Review: The Drift by C.J. Tudor

 

Title: The Drift

Author: C.J. Tudor

Published: 19th January 2023, Michael Joseph

Status: Read January 2023 courtesy PenguinUK/Netgalley

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My Thoughts:

 

I read The Drift by C.J. Tudor on a 30 degree day – that’s 30° Celsius, so around 86F, but I was quickly chilled to the core.

“At the start, there is simply relief at being alive.”

Hannah slowly regains consciousness to discover the bus she was travelling in, carrying a dozen or so students from Invicta Academy heading to The Retreat, has careered off the road and rolled part way down a mountainside in the middle of a blizzard. Hannah is trapped in the mangled bus with a handful of survivors, the bus driver is missing, and one of the dead shows signs of a deadly infection.

“As ever in this life, if you wanted to be saved, you had to do it yourself.”

The last thing Meg, an ex police officer and recovering drug addict, remembers is having breakfast in her hotel room, so she’s disoriented when she wakes in a stalled cable car as a snow storm rages outside. She’s not alone, there are four others stirring, all volunteers headed for The Retreat, and the body of a man she once knew.

“You’re either a good guy or you’re a survivor, someone had once told him. The earth is full of dead good guys.”

It’s Carter’s turn to ski down the mountain to stock up on provisions for the residents of The Retreat, a chore he hates given the threat of what lurks in the woods outside of the electric wire fence. On his return he finds the chalet is dark, Julia is dead and Nate is badly injured, but worse, the basement locks have been released.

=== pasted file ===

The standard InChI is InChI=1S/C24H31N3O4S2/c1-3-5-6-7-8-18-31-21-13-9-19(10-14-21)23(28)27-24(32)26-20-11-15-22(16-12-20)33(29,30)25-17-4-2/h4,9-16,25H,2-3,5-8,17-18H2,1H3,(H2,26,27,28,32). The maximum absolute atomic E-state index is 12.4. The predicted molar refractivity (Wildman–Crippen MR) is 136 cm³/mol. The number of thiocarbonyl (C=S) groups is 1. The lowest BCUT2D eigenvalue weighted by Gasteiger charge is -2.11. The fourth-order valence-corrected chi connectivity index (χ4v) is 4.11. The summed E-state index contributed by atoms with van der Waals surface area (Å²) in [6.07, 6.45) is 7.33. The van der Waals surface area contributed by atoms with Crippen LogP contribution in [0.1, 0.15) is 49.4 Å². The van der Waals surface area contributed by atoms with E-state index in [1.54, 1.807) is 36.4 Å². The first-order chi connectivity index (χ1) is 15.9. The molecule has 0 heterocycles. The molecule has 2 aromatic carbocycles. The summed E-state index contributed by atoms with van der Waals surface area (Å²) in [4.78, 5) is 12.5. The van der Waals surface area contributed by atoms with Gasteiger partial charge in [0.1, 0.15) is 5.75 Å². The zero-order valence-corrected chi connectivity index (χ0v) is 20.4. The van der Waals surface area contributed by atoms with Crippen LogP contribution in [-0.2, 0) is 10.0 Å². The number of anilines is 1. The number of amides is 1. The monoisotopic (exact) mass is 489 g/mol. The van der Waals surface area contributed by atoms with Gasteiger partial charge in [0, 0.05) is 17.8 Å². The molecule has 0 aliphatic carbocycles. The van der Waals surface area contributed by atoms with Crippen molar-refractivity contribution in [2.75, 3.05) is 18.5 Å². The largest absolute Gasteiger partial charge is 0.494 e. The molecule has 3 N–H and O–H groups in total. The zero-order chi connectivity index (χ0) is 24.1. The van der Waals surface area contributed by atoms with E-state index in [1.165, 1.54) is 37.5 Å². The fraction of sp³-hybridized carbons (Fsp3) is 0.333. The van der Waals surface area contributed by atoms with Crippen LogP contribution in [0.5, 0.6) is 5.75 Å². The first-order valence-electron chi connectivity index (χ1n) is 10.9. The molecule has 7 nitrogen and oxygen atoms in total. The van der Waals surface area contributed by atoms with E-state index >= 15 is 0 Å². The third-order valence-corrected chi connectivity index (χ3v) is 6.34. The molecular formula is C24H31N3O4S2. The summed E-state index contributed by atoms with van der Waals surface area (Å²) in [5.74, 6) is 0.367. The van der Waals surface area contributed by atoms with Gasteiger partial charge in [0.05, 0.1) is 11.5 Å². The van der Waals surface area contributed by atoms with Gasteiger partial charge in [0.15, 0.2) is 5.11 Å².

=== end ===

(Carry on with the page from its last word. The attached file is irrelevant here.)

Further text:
In a post apocalyptic setting amid falling snow, three storylines eventually converge in an unexpected way in The Drift, telling a story of loss and hope, betrayal and compassion, death and survival.

Suspense wars with horror as each claustrophobic situation poses obvious and hidden dangers to the characters. The dynamics of each group are tense, confused and fascinating. Everyone is suspect, and has an agenda of some kind, assumptions are a mistake. The body count is high.

The complexity of the overarching plot is impressive. Each story thread exposes a new piece of information that often answers the questions others raise, and adds to our understanding of their world, one ravaged by a deadly uncontrollable virus, killing millions. One mystery will appear to resolve, only for another to be triggered. There is a cascade of surprises and shocks with the pacing well balanced between all three storylines.

With a compelling blend of horror and mystery, The Drift is an atmospheric, frightening, and clever novel.

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12 thoughts on “Review: The Drift by C.J. Tudor

  1. I finished reading this one a few days ago. I do like the way she can tell a story. It was impressive the way she wove all the various threads together, and I found the story even more chilling due to the pandemic.

    Liked by 1 person

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